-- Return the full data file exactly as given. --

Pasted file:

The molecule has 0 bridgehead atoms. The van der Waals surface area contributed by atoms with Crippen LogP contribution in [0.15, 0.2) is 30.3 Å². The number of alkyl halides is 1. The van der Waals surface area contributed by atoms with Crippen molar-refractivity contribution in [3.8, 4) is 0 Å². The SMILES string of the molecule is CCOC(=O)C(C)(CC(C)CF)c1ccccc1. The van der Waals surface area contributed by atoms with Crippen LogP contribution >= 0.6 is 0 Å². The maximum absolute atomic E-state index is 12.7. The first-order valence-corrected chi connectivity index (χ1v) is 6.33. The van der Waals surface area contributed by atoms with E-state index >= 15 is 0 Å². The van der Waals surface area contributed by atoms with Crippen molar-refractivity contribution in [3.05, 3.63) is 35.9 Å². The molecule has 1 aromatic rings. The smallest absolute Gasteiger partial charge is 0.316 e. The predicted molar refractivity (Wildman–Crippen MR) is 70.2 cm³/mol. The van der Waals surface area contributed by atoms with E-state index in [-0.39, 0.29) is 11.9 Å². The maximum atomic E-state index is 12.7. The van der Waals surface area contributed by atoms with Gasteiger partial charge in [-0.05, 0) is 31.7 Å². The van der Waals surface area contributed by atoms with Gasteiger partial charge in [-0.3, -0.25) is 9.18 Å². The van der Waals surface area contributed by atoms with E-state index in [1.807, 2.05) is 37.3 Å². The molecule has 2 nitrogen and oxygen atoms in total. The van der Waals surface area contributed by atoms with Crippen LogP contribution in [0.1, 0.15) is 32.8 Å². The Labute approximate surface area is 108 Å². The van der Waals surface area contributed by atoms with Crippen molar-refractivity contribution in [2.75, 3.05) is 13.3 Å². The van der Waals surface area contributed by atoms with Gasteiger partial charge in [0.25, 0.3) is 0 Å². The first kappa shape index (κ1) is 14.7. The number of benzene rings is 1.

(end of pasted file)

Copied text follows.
The molecule has 0 bridgehead atoms. The van der Waals surface area contributed by atoms with Crippen LogP contribution in [0.15, 0.2) is 30.3 Å². The number of alkyl halides is 1. The van der Waals surface area contributed by atoms with Crippen molar-refractivity contribution in [3.8, 4) is 0 Å². The SMILES string of the molecule is CCOC(=O)C(C)(CC(C)CF)c1ccccc1. The van der Waals surface area contributed by atoms with Crippen LogP contribution >= 0.6 is 0 Å². The maximum absolute atomic E-state index is 12.7. The first-order valence-corrected chi connectivity index (χ1v) is 6.33. The van der Waals surface area contributed by atoms with E-state index >= 15 is 0 Å². The van der Waals surface area contributed by atoms with Crippen molar-refractivity contribution in [3.05, 3.63) is 35.9 Å². The molecule has 1 aromatic rings. The smallest absolute Gasteiger partial charge is 0.316 e. The predicted molar refractivity (Wildman–Crippen MR) is 70.2 cm³/mol. The van der Waals surface area contributed by atoms with E-state index in [-0.39, 0.29) is 11.9 Å². The maximum atomic E-state index is 12.7. The van der Waals surface area contributed by atoms with Gasteiger partial charge in [-0.05, 0) is 31.7 Å². The van der Waals surface area contributed by atoms with Gasteiger partial charge in [-0.3, -0.25) is 9.18 Å². The van der Waals surface area contributed by atoms with E-state index in [1.807, 2.05) is 37.3 Å². The molecule has 2 nitrogen and oxygen atoms in total. The van der Waals surface area contributed by atoms with Crippen LogP contribution in [0.1, 0.15) is 32.8 Å². The Labute approximate surface area is 108 Å². The van der Waals surface area contributed by atoms with Crippen molar-refractivity contribution in [2.75, 3.05) is 13.3 Å². The van der Waals surface area contributed by atoms with Gasteiger partial charge in [0.25, 0.3) is 0 Å². The first kappa shape index (κ1) is 14.7. The number of benzene rings is 1.